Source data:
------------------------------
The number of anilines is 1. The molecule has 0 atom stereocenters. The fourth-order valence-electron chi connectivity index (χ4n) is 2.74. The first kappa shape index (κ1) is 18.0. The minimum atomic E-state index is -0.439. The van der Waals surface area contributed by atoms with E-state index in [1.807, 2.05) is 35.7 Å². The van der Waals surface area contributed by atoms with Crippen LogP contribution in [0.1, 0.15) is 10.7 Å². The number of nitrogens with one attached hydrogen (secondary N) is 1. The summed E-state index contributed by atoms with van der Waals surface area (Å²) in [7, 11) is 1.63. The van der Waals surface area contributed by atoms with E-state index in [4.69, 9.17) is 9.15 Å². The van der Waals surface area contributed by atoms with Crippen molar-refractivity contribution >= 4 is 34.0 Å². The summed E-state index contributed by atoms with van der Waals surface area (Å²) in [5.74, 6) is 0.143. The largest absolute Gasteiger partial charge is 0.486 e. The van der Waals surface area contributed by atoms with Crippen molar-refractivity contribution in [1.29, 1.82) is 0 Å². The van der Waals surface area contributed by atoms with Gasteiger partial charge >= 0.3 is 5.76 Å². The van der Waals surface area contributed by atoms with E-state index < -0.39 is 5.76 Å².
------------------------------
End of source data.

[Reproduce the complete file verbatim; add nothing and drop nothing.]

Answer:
The number of anilines is 1. The molecule has 0 atom stereocenters. The fourth-order valence-electron chi connectivity index (χ4n) is 2.74. The first kappa shape index (κ1) is 18.0. The minimum atomic E-state index is -0.439. The van der Waals surface area contributed by atoms with E-state index in [1.807, 2.05) is 35.7 Å². The van der Waals surface area contributed by atoms with Crippen LogP contribution in [0.1, 0.15) is 10.7 Å². The number of nitrogens with one attached hydrogen (secondary N) is 1. The summed E-state index contributed by atoms with van der Waals surface area (Å²) in [7, 11) is 1.63. The van der Waals surface area contributed by atoms with E-state index in [4.69, 9.17) is 9.15 Å². The van der Waals surface area contributed by atoms with Crippen molar-refractivity contribution >= 4 is 34.0 Å². The summed E-state index contributed by atoms with van der Waals surface area (Å²) in [5.74, 6) is 0.143. The largest absolute Gasteiger partial charge is 0.486 e. The van der Waals surface area contributed by atoms with Crippen molar-refractivity contribution in [1.29, 1.82) is 0 Å². The van der Waals surface area contributed by atoms with Gasteiger partial charge >= 0.3 is 5.76 Å². The van der Waals surface area contributed by atoms with E-state index < -0.39 is 5.76 Å².